Glue and Adhesives (10 Essential Tips to Creating Strong Bonds)

Many projects require a dependable glue or adhesive to create a strong and permanent bond. Knowing more about glues, adhesives, and binding materials can help you create successful projects. Following are some helpful tips on glues and adhesives.

Tips on wood glue and adhesives including information on white and yellow glue, CA cyanoacrylate glue, epoxy, clamping time, drying time, shelf life, and more.

1. Leave clamps on wood for at least one hour.

Under ideal drying conditions when gluing well-matched pieces of wood (i.e., joints which come together tightly). For joints which require extra clamping pressure, such as bent laminations, it is recommended that the clamps be left on for 24 hours.

2. Do not discard white or yellow glue – simply because it has frozen.

White and yellow wood glues contain water and will freeze at temperatures below 32°F (0°C). However, the glue strength will be unaffected when returned to room temperature. If the glue appears thick when warmed, the bottle can be kneaded to restore the glue back to its original consistency. Most wood glues can withstand at least five freeze / thaw cycles before the glue begins to gel.

3. Use “thin” thickness CA (cyanoacrylate) glue for filling hairline cracks.

This is a fast setting glue which has the consistency of water. This glue thickness can penetrate wood fibers and small cracks in a piece helping to stop the spread of hairline cracks.

StarBond CA glue.

4. Use “medium” thickness CA glue for filling small gaps.

This is a very versatile glue which has the consistency of syrup. It works great for filling in small gaps and bonding two pieces together which do not match perfectly.

5. Use “thick” thickness CA glue for filling larger cracks.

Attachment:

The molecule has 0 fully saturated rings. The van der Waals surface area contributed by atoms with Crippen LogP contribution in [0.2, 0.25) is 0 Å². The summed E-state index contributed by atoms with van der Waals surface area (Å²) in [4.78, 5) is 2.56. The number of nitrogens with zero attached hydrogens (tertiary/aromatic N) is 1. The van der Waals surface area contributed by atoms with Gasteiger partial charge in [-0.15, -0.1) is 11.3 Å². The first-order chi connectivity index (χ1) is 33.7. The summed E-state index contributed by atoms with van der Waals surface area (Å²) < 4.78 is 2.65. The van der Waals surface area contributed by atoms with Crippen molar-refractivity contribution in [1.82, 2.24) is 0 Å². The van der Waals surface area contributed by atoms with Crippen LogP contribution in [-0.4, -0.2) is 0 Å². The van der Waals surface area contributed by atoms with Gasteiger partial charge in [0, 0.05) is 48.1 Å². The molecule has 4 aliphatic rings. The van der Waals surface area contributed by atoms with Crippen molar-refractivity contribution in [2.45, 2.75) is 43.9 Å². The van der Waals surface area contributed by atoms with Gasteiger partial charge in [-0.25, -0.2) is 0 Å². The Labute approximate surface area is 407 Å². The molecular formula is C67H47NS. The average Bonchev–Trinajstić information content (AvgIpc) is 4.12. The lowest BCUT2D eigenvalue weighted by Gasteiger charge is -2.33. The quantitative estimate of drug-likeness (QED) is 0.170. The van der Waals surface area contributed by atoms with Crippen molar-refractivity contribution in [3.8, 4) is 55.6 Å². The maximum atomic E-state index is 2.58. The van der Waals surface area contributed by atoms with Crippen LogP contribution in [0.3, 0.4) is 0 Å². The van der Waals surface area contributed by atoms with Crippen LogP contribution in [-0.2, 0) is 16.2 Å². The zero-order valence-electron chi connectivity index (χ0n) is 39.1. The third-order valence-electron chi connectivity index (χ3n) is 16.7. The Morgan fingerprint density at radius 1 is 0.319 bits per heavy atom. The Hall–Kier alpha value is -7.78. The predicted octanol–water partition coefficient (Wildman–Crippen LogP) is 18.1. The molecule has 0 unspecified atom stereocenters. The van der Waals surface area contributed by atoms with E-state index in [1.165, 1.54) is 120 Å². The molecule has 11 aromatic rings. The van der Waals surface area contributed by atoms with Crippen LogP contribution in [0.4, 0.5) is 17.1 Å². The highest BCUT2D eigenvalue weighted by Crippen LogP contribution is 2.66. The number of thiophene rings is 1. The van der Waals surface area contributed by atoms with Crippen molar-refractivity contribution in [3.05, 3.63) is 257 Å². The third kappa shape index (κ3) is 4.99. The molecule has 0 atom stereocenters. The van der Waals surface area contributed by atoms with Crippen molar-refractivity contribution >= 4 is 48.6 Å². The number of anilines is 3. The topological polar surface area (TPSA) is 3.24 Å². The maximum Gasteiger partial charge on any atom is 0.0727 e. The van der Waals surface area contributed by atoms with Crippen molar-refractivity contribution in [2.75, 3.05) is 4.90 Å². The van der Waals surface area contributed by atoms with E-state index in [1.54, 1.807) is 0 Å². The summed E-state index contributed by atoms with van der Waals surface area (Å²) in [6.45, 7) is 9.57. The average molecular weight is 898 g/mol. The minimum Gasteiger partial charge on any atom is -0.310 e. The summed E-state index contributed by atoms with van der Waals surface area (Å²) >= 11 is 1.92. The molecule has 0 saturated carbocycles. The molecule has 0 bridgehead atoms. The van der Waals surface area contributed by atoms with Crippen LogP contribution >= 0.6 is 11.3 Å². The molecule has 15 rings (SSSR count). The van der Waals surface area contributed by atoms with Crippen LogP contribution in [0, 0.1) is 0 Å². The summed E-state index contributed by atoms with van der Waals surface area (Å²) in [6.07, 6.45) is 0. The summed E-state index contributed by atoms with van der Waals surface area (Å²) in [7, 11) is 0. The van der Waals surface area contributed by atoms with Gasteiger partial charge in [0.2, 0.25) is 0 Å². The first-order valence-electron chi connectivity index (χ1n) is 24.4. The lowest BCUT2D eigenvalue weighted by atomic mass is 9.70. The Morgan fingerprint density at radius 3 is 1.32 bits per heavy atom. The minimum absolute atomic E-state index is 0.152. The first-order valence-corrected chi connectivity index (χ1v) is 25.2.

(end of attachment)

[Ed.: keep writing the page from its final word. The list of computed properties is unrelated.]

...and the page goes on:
This glue has the consistency of honey. It works great for filling larger cracks and uneven surfaces, and for gluing big chucks of wood.

6. Use “flexible” CA glue for filling gaps.

This glue is capable of bending or flexing when dried. It work great for joining dissimilar materials (e.g., wooden barrels & brass tubes).

7. Know the shelf life of adhesives.

Avoid stock piling those with a limited shelf life. While the shelf life of adhesives can typically be extended by storing in a cool area, as a general rule CA glue has a shelf life of six months to one year, wood glue has a shelf life of one to two years, and epoxies have essentially an unlimited shelf life.

8. Realize that epoxy can be colored with paste pigments.

Epoxy can be mixed with universal paint colorants from a paint or hardware store. Read the directions that come with your particular epoxy. However, you will find most epoxies allow you to add somewhere between 2% and 10% by weight of the resin. Furthermore, realize that the term “5-minute epoxy” means it has a working time of 5 minutes. This is the amount of time you have before the adhesive starts setting. This time should not be confused with cure time. Depending upon the brand, the cure time for “5-minute epoxy” will vary from 1 hour to 24 hours. See Inlay Materials for more information on using epoxy.

9. Realize wood which has been coated with epoxy will not accept a stain.

First stain the wood and then apply the epoxy resin.

10. Sand or scrape away dried polyurethane glue.

When polyurethane glue dries, it becomes resistant to water, chemicals, and solvents. Sanding or scraping is the only way to remove dried polyurethane glue. Even warm water will not remove this glue.


Looking for more WoodWorking Tips and Tricks?


Looking for more WoodWorking Projects and Plans?